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What Are North Dakota Contractors?

There are currently over 10,600 licensed contractors in the State of North Dakota. The North Dakota Office of the Secretary of State is the agency responsible for the licensing and regulation of these contractors, and also the registration of specific businesses including home inspection companies, and professional employer organizations. Contractor licenses are issued in areas like painting, plumbing, security installations, and carpentering.

A contractor is an individual or business that is engaged in the construction, repair, demolition, or alteration of a home, building, or property. All contractors in North Dakota are required to obtain a state-issued license to be eligible to take up construction projects that are valued at $4,000 or more. Failure to obtain a contractor license before taking up such a construction project in the State is considered a misdemeanor. Note that plumbers, electricians, transient merchants, and asbestos abatement contractors are required to obtain a state-issued specialty license specific to their professions, regardless of the amount involved in any of the projects that they wish to undertake.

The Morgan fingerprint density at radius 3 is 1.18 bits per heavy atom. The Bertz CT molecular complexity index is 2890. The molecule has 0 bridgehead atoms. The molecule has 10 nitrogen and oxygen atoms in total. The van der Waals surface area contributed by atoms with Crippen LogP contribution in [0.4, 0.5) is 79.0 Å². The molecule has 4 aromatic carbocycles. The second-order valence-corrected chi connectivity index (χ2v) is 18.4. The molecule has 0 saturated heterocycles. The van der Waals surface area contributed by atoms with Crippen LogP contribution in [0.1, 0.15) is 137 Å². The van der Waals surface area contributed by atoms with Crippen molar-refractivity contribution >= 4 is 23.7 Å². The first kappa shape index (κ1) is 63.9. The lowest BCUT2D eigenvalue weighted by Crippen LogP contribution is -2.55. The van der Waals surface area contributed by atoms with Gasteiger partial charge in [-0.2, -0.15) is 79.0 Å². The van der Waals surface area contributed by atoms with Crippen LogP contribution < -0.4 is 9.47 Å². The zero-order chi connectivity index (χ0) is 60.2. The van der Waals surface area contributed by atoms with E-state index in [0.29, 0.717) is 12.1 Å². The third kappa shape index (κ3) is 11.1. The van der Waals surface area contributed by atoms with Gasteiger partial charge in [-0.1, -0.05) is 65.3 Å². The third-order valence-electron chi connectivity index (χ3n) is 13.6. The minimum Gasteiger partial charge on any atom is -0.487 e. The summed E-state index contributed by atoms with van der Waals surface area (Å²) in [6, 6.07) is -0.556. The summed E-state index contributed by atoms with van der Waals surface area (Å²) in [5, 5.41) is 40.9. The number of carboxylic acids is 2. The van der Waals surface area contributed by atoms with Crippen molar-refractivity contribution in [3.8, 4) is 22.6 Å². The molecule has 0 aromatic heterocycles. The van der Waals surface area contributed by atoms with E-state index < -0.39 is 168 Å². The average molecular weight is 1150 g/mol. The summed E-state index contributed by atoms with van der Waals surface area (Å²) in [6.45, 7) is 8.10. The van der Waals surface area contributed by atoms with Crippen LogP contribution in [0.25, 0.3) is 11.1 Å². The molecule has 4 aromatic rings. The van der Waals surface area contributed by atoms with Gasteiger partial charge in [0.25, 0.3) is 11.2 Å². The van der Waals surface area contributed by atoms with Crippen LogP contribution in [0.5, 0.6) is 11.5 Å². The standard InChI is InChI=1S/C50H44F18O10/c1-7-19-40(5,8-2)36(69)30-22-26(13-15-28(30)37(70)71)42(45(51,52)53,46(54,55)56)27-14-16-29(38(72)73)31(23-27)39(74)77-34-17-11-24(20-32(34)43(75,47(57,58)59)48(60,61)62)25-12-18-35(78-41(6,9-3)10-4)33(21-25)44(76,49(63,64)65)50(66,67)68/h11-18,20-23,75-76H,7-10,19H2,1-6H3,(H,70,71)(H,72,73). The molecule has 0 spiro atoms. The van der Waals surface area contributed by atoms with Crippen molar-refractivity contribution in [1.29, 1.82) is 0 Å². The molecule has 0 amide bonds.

Contractors are not the only professionals that are licensed in North Dakota. Other professionals such as attorneys, doctors, and psychologists are licensed by the North Dakota Board of Law Examiners, the North Dakota Board of Medicine, and the North Dakota State Board of Psychologist Examiners respectively. It is estimated that North Dakota has approximately 2,983 licensed attorneys.

Tips for Hiring a Contractor
in North Dakota

Hiring the wrong person for a home improvement project can result in unpleasant situations such as loss of money and even court cases. As such, it is important to take necessary steps to ensure that the contractor you hire is properly suited for the job. Below are some useful tips to consider when hiring a contractor:

  • Take your time to research the project and what needs to be done
  • Be wary of contractors who use out of state phone numbers
  • Get recommendations from family and friends
  • Get bids accompanied by licenses from two to three contractors and ensure that you compare them
  • Request for references and follow them up